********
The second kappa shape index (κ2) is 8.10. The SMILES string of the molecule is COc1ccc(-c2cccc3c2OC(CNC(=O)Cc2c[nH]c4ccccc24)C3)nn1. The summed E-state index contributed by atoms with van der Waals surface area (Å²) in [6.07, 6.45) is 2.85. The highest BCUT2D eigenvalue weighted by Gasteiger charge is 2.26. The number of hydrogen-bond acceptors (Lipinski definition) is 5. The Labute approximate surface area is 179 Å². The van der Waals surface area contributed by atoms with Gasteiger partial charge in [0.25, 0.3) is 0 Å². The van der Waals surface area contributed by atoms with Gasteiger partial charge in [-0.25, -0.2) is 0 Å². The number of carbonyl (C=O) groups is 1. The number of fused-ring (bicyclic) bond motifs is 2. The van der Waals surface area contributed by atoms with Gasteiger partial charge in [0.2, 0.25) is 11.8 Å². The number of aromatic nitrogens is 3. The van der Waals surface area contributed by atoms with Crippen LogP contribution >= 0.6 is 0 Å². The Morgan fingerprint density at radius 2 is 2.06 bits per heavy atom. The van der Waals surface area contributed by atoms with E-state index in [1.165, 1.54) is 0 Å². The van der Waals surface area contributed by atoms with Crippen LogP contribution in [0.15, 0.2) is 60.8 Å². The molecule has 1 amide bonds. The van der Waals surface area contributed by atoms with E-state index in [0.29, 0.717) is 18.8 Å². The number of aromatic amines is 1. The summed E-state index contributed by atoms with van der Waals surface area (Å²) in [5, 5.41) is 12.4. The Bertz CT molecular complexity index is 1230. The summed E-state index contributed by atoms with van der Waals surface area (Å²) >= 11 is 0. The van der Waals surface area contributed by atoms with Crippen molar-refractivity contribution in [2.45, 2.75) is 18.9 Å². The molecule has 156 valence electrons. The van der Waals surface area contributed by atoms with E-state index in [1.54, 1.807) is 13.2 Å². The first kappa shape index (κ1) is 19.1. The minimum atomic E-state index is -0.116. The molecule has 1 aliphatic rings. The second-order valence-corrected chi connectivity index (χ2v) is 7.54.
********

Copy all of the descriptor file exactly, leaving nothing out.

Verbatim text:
The second kappa shape index (κ2) is 8.10. The SMILES string of the molecule is COc1ccc(-c2cccc3c2OC(CNC(=O)Cc2c[nH]c4ccccc24)C3)nn1. The summed E-state index contributed by atoms with van der Waals surface area (Å²) in [6.07, 6.45) is 2.85. The highest BCUT2D eigenvalue weighted by Gasteiger charge is 2.26. The number of hydrogen-bond acceptors (Lipinski definition) is 5. The Labute approximate surface area is 179 Å². The van der Waals surface area contributed by atoms with Gasteiger partial charge in [0.25, 0.3) is 0 Å². The van der Waals surface area contributed by atoms with Gasteiger partial charge in [-0.25, -0.2) is 0 Å². The number of carbonyl (C=O) groups is 1. The number of fused-ring (bicyclic) bond motifs is 2. The van der Waals surface area contributed by atoms with Gasteiger partial charge in [0.2, 0.25) is 11.8 Å². The number of aromatic nitrogens is 3. The van der Waals surface area contributed by atoms with Crippen LogP contribution >= 0.6 is 0 Å². The Morgan fingerprint density at radius 2 is 2.06 bits per heavy atom. The van der Waals surface area contributed by atoms with E-state index in [1.165, 1.54) is 0 Å². The van der Waals surface area contributed by atoms with Crippen LogP contribution in [0.15, 0.2) is 60.8 Å². The molecule has 1 amide bonds. The van der Waals surface area contributed by atoms with E-state index in [0.29, 0.717) is 18.8 Å². The number of aromatic amines is 1. The summed E-state index contributed by atoms with van der Waals surface area (Å²) in [5, 5.41) is 12.4. The Bertz CT molecular complexity index is 1230. The summed E-state index contributed by atoms with van der Waals surface area (Å²) >= 11 is 0. The van der Waals surface area contributed by atoms with Crippen molar-refractivity contribution in [2.45, 2.75) is 18.9 Å². The molecule has 156 valence electrons. The van der Waals surface area contributed by atoms with E-state index in [1.54, 1.807) is 13.2 Å². The first kappa shape index (κ1) is 19.1. The minimum atomic E-state index is -0.116. The molecule has 1 aliphatic rings. The second-order valence-corrected chi connectivity index (χ2v) is 7.54.